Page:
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Friday, May 21, 2004

Gandhi a double winner

Her calculated volte-face can only boost her power


Special to The Japan Times

NEW DELHI -- The upset election result in India has come with an unparalleled spectacle of the winning alliance leader deciding, on second thoughts, to be the kingmaker rather than the king.

In the process, the Roman Catholic, Italian-born Sonia Gandhi has positioned herself in a win-win situation. By first getting her party lawmakers and allied parties to support her bid to be prime minister and then, three days later, deciding not to take the top job in the world's largest democracy, Gandhi has won many hearts and put herself in a firm position to cash in on her sacrifice in the future.

The high drama in New Delhi left an impression that Gandhi's U-turn was linked to pressure from two quarters -- her two adult children, supposedly concerned about her safety; and the defeated Hindu nationalists, who had raked up controversy anew over her foreign origin. In reality, however, Gandhi's volte-face appears a canny, calculated move.

It took her a few days to make up her mind because she never expected the election result to throw up an opportunity for her Congress Party to form a coalition government.

There are several reasons why Gandhi has decided to be the power behind the throne, rather than on the throne herself.

The election, despite the defeat of the Hindu nationalist-led government, produced no clear verdict, giving her Congress Party only 145 lawmakers in the 545-seat ruling lower House of Parliament.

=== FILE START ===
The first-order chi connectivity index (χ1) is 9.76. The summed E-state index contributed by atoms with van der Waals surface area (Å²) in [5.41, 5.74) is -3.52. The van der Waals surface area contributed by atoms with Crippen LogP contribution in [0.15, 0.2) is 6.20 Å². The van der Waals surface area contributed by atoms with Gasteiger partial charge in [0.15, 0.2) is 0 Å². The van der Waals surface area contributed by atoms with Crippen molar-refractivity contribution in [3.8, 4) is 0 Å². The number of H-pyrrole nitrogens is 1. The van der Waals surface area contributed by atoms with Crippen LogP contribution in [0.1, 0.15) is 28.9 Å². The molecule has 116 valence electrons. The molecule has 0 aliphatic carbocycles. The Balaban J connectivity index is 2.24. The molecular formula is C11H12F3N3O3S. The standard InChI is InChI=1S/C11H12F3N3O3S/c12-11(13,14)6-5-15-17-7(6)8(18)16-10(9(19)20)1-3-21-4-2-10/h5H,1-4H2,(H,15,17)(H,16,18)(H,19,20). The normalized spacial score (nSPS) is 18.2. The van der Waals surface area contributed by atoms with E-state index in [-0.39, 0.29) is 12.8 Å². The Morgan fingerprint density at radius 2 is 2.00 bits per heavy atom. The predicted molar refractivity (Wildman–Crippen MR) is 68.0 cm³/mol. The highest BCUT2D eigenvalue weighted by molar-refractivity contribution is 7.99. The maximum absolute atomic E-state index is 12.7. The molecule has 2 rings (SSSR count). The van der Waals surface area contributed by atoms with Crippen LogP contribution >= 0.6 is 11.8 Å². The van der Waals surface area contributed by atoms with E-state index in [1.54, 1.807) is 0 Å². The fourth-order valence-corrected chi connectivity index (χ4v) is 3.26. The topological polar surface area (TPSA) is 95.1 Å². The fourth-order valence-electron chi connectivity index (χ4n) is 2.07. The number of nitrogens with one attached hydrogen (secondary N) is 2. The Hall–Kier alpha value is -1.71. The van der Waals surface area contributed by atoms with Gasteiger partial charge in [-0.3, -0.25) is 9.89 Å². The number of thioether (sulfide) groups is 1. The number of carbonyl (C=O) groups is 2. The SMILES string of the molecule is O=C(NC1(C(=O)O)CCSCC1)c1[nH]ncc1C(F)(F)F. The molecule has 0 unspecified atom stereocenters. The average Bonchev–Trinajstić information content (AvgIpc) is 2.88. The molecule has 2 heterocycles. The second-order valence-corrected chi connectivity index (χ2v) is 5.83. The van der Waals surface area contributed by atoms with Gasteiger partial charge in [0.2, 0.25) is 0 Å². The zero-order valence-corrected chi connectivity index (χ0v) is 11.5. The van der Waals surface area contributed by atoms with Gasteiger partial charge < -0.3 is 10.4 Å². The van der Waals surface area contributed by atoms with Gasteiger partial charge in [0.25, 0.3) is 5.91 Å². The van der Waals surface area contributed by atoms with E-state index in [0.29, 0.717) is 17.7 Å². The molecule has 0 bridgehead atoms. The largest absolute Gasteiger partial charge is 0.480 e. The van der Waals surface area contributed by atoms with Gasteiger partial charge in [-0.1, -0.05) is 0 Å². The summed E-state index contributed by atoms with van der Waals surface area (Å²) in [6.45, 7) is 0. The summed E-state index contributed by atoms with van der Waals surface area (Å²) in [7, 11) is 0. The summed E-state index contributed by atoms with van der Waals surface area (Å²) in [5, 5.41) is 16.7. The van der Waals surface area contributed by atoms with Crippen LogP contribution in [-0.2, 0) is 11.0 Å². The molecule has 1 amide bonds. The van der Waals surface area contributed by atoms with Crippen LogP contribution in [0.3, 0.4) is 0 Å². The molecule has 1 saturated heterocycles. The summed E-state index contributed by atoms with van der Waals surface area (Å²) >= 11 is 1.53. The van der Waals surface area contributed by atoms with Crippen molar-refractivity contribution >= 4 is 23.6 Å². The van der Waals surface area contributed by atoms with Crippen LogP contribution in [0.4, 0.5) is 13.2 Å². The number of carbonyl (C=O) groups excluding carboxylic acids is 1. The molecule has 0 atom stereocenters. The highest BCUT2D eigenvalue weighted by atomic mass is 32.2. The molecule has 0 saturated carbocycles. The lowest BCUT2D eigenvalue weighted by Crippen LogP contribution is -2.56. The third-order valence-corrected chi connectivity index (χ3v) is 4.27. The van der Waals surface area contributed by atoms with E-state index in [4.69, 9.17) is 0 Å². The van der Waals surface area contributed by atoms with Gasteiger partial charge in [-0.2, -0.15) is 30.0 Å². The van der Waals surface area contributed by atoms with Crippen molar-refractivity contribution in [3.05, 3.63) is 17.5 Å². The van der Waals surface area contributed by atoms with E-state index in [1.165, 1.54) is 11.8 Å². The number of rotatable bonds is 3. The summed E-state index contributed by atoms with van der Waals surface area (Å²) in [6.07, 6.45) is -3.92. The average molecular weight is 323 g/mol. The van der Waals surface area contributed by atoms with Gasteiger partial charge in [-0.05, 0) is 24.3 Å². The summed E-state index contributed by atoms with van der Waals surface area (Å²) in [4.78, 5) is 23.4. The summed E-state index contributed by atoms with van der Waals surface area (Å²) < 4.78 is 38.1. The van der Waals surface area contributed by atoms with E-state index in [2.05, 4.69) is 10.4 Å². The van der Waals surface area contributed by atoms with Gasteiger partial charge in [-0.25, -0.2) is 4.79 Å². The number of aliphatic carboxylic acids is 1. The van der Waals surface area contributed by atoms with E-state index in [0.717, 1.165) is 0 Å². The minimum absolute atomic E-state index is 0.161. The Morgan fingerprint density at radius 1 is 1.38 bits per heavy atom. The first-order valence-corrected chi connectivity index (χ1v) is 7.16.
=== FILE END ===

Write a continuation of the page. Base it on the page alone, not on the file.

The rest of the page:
Although several smaller parties are allied with the Congress Party and the two Communist parties pledged her support post-election, Gandhi suffered two setbacks in rapid succession in recent days: First an important regional ally, the DMK party, and then the Communists decided not to join her proposed government but to extend issue-based support from outside.

Rather than head a shaky government buffeted by pressure from outside allies and unable to deliver on its election promises, Gandhi decided shrewdly to stay Mrs. Clean and take a rain check.

This maneuver fits well with Gandhi's ambition to make her son, Rahul Gandhi, assume the mantle of the Nehru-Gandhi political dynasty. Rahul Gandhi still needs several years of political grooming before he can assume a leadership role within the party.

Moreover, Gandhi calculated that when she can be the real power wielder in India even without being in the government, she should decline to be the prime minister.

Gandhi is the supreme, unchallenged leader of the Congress Party, an organization that has since independence been associated with the Nehru-Gandhi dynasty. After Jawaharlal Nehru, his 1daughter, Indira Gandhi, and Indira's son, Rajiv Gandhi, Sonia Gandhi is the fourth member of India's most-famous family to the party chief.

But for the sympathy factor arising from the assassinations of two of its members -- Indira Gandhi in 1984 and Rajiv Gandhi (Sonia Gandhi's husband) in 1991 -- the dynasty probably would not have survived for so long.

The Congress Party has split several times since 1969 due to internal dissensions over the dynastic hold, but each time the faction led by a Nehru-Gandhi family member has eventually emerged as the real Congress Party.

Such is the present power of Sonia Gandhi over the party that she will dictate not only the choice of the prime minister in her place but also of the other important members of the Cabinet.

Security considerations could not possibly have deterred her from assuming power because the Indian prime minister is one of the most protected individuals in the world.

Nor is Gandhi new to political controversy over her foreign roots. In fact, just last weekend, she told interviewers that she found such controversy "funny" and inconsequential.

Having now taken the wind out of the sails of her opponents, Gandhi has to brace for the impending next line of attack against her: an extra-constitutional authority that wields power without accountability to Parliament.

Brahma Chellaney is a professor of strategic studies at the privately funded Center for Policy Research in New Delhi.


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